Another difference has to do with the Shofar. The Sephardim blow the Shofar during selichot, as the Yod-Gimel Midot are recited. It’s an exhilarating thing to hear – while the congregation recites the Thirteen Atributes in unison, the sound of the Shofar rises from the crowd triumphantly, almost like the victory blasts of a conquering army charging in to defeat their enemy. Ashkenazim don’t do it that way. This leads to a very different feeling during our selichot, which sound more contrite than victorious. (Of course, we blow the Shofar in Elul as well, but not during selichot. Instead, we blow it a single time at the end of the morning prayers each day. When the Shofar is sounded this way, in a quiet room without the accompanying voices of the congregation, it also takes on a completely different character. For Ashkenazim, the Shofar becomes God’s announcement to us, calling us to attention [see Rambam Hilchot Teshuva 3:7], as opposed to our own triumphant proclamation like it is for the Sephardim.)

But the most significant difference between Ashkenazi and Sephardi selichot is something you can’t see if you study the texts in a library; you need to attend the different services in order to understand what I’m talking about. It’s simply that the mood in the room is fundamentally different. The Ashkenazic service is serious, contrite and in some cases almost mournful. Not so in the Sephardic service – there, one hears uplifting melodies, and experiences a joyous atmosphere. This is true even when singing (in a very happy tune – click the link to see what I mean!) words like חטאנו לפניך, רחם עלינו – We have sinned before You, have mercy on us!

(Although it’s not the same as actually being there, you can see a bit of what I’m talking about by comparing these two videos documenting actual Sephardic and Ashkenazic Selichot services).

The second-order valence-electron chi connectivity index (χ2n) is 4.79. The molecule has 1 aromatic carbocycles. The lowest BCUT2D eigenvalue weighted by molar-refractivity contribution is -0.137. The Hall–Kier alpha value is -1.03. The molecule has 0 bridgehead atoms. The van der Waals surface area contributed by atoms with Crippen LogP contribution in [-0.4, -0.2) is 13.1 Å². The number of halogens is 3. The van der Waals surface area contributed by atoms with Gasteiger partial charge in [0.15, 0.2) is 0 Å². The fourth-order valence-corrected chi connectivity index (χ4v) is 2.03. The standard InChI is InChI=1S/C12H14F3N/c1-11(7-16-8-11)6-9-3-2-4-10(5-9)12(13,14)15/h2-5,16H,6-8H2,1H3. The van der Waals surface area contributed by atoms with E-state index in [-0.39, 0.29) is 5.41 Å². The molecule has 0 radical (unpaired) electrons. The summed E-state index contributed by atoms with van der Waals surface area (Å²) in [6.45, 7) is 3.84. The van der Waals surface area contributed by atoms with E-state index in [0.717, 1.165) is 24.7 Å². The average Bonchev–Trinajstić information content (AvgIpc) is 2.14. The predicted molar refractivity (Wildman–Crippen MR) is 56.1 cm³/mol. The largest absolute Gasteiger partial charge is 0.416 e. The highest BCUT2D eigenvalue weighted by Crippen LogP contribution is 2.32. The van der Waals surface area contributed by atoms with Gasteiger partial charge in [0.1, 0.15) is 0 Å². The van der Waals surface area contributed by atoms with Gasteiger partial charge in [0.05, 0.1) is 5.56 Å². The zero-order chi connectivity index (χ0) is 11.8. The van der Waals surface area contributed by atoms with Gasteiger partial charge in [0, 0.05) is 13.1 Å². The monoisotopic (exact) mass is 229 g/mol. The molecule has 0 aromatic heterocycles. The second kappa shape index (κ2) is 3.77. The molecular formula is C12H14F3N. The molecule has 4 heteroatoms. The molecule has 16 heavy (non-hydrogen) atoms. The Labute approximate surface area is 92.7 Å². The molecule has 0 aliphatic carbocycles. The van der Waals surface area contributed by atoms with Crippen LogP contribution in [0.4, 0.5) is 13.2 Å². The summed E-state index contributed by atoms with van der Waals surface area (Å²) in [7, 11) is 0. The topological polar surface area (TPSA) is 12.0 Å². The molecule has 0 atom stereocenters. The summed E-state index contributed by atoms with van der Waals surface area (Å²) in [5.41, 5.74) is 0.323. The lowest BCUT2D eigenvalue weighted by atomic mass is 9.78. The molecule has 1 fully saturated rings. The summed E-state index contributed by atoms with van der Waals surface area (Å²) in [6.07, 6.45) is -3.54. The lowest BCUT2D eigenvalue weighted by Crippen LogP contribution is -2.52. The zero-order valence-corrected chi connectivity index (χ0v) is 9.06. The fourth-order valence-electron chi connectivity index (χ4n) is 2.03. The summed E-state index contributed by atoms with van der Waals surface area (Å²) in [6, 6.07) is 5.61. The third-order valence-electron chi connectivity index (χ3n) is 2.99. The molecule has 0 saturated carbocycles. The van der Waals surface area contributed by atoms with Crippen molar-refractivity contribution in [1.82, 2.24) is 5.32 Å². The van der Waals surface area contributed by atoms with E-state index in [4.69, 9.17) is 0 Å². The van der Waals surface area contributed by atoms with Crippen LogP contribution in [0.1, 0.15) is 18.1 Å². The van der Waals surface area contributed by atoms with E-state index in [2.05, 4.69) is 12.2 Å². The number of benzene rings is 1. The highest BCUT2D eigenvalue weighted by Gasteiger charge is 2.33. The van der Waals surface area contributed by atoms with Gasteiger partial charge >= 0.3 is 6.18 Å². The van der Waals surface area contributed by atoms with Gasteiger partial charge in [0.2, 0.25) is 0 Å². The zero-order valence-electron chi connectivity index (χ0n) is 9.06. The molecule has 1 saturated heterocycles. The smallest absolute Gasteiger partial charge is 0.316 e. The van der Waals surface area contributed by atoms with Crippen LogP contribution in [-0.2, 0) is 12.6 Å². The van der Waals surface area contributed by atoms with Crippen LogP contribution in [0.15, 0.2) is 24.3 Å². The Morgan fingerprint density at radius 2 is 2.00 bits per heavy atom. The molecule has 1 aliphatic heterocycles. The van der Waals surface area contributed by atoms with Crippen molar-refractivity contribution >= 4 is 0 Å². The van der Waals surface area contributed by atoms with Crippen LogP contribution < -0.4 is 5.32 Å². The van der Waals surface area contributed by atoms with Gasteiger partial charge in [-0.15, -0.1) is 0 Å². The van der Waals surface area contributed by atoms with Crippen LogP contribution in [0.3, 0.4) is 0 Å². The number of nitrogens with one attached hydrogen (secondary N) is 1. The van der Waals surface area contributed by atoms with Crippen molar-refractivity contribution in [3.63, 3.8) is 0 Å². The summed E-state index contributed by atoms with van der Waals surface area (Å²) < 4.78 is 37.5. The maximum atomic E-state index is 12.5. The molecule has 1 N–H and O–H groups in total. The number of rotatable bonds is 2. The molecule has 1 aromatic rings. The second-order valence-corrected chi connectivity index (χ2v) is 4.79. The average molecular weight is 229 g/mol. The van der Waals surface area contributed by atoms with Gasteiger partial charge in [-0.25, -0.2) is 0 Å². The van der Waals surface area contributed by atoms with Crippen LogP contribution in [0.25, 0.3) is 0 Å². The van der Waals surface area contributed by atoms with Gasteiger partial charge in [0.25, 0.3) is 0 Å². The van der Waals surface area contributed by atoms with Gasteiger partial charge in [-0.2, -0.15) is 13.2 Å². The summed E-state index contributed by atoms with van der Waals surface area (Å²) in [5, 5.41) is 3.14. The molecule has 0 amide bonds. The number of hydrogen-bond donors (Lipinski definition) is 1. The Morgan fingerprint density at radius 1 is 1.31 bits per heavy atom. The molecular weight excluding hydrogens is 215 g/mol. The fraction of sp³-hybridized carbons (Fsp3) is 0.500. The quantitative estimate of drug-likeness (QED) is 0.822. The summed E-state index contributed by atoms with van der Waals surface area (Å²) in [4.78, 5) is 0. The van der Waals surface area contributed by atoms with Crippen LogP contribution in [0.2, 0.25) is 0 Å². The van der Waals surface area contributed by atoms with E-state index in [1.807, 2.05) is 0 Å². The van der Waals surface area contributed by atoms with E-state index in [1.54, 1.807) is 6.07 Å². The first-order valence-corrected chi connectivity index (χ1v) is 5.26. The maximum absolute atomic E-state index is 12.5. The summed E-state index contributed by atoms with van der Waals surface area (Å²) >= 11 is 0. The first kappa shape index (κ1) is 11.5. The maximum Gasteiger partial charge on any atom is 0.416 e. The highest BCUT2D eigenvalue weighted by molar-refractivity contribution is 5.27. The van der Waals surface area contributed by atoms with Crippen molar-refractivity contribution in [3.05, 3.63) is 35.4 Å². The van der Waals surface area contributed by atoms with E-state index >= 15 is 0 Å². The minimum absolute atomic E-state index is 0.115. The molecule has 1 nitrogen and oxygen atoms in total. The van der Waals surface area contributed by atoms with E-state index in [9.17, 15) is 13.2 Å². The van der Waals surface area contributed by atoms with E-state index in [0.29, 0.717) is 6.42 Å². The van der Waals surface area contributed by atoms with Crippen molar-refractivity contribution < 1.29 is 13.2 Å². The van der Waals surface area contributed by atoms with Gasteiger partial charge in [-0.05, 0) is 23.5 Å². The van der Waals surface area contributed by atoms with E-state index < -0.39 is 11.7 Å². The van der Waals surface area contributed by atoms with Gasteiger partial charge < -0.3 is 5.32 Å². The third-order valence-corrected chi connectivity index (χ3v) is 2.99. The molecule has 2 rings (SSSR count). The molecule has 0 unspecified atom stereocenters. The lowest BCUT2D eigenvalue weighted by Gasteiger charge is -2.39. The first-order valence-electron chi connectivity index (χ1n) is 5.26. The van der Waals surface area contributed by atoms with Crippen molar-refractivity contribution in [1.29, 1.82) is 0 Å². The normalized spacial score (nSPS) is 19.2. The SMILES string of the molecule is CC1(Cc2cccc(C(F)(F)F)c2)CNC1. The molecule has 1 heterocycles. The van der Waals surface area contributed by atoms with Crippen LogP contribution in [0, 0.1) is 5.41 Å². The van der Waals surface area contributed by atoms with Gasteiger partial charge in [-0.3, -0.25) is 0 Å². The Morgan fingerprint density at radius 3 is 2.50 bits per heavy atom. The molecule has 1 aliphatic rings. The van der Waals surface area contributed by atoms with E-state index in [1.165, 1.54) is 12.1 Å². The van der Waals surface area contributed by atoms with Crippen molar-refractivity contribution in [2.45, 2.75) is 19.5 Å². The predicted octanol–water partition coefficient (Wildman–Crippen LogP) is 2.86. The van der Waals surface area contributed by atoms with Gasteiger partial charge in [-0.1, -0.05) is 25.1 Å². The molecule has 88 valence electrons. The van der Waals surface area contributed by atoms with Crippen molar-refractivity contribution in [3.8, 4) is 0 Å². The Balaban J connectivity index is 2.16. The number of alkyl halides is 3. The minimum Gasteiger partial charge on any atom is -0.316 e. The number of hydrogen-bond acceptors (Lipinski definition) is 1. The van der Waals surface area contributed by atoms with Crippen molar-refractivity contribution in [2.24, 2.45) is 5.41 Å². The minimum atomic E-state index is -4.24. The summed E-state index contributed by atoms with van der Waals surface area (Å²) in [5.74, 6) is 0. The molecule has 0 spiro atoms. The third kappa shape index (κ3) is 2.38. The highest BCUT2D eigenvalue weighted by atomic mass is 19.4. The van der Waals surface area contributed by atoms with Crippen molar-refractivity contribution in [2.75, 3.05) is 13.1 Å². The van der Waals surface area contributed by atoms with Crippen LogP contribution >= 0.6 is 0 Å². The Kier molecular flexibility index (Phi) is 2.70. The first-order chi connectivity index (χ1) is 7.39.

How is it possible that the very same ancient custom has become so different between these two branches of our people?

I think this shows us something quite amazing about the Jewish people and our unique history. Thousands of years ago, we were expelled from our land. As we wandered through centuries of exile, we traveled the world and had many different experiences. We lived among different cultures and struggled with different challenges. Wherever we went, we carried our Torah with us, continued to observe its commandments and sacrificed much to maintain our connection with our heritage and our God. We remained true to our traditions and yet, our varied experiences shaped our interpretations of that Torah in different ways. Over time, each community learned to look into the Torah and interpret it from the perspective of their own experiences. The result was that each one saw different aspects of the “seventy faces” of the Torah.

And now, after millennia of wandering the earth, the kibbutz galuyot (Ingathering of the Exiles – see Devarim chapter 30) has begun and we are all coming home. We arrive back here in our homeland, still proudly carrying our Torah with us, and we meet our brothers and sisters who are doing the same. And we have so much to learn from each other! The modern State of Israel gives us the unique opportunity to live together, to talk together and especially to pray together. And that allows us each to learn from one another and to have a much fuller understanding of the infinite truth in the Torah.

Ashkenazi selichot and Sephardic ones seem so different on the surface – and yet in truth, we are both observing the same custom. The paradoxical coexistence of joy and awe is built into the very fabric of the High Holiday season. Sephardim tapped into one aspect of that paradox, and Ashkenazim to another. Now that we can pray with each other, we can each learn from what the other has developed, and all of us can deepen our understanding and observance of the Torah. It’s really amazing.

[1] Selichot are special penitential prayers in honor of Rosh Hashanah and Yom Kippur. This post-Talmudic practice seems to have begun during the time of the Geonim, around the 8th century or so. Ashkenazim say them beginning on the last Saturday night that is at least four days before Rosh Hashanah – so that will be this coming Saturday night. But our Sephardic brethren have been saying them for several weeks already, since the beginning of the month of Elul. It seems that the original custom was to recite these prayers during the Aseret Ymei Teshuva (the Ten Days of Repentance), but with time the practice was expanded to begin earlier.